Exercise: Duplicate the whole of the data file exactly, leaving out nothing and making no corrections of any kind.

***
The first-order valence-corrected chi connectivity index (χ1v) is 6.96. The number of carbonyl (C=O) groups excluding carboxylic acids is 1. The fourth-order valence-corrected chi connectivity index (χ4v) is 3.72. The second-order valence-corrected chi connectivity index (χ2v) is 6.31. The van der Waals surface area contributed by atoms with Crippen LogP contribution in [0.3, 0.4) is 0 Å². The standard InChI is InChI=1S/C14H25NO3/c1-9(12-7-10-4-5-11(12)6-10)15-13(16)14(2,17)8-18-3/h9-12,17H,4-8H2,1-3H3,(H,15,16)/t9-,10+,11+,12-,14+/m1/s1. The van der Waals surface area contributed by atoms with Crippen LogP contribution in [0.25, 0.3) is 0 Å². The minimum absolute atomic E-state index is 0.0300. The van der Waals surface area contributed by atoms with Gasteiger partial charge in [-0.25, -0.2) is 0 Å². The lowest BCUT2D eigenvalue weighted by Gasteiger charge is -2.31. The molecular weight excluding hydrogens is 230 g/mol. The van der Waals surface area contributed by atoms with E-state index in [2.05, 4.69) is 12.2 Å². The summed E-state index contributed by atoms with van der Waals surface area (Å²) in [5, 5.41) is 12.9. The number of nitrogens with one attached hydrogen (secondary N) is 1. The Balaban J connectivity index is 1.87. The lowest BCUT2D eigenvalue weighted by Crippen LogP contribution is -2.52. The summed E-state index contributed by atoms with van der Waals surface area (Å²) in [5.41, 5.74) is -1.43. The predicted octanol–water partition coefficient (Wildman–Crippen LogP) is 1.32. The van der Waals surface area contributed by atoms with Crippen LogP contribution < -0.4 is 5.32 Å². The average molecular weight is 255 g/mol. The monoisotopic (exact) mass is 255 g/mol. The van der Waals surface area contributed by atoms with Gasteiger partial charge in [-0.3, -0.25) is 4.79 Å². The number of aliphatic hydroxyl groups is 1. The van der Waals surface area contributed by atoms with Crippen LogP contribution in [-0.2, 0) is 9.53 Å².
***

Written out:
The first-order valence-corrected chi connectivity index (χ1v) is 6.96. The number of carbonyl (C=O) groups excluding carboxylic acids is 1. The fourth-order valence-corrected chi connectivity index (χ4v) is 3.72. The second-order valence-corrected chi connectivity index (χ2v) is 6.31. The van der Waals surface area contributed by atoms with Crippen LogP contribution in [0.3, 0.4) is 0 Å². The standard InChI is InChI=1S/C14H25NO3/c1-9(12-7-10-4-5-11(12)6-10)15-13(16)14(2,17)8-18-3/h9-12,17H,4-8H2,1-3H3,(H,15,16)/t9-,10+,11+,12-,14+/m1/s1. The van der Waals surface area contributed by atoms with Crippen LogP contribution in [0.25, 0.3) is 0 Å². The minimum absolute atomic E-state index is 0.0300. The van der Waals surface area contributed by atoms with Gasteiger partial charge in [-0.25, -0.2) is 0 Å². The lowest BCUT2D eigenvalue weighted by Gasteiger charge is -2.31. The molecular weight excluding hydrogens is 230 g/mol. The van der Waals surface area contributed by atoms with E-state index in [2.05, 4.69) is 12.2 Å². The summed E-state index contributed by atoms with van der Waals surface area (Å²) in [5, 5.41) is 12.9. The number of nitrogens with one attached hydrogen (secondary N) is 1. The Balaban J connectivity index is 1.87. The lowest BCUT2D eigenvalue weighted by Crippen LogP contribution is -2.52. The summed E-state index contributed by atoms with van der Waals surface area (Å²) in [5.41, 5.74) is -1.43. The predicted octanol–water partition coefficient (Wildman–Crippen LogP) is 1.32. The van der Waals surface area contributed by atoms with Crippen LogP contribution < -0.4 is 5.32 Å². The average molecular weight is 255 g/mol. The monoisotopic (exact) mass is 255 g/mol. The van der Waals surface area contributed by atoms with Gasteiger partial charge in [-0.3, -0.25) is 4.79 Å². The number of aliphatic hydroxyl groups is 1. The van der Waals surface area contributed by atoms with Crippen LogP contribution in [-0.2, 0) is 9.53 Å².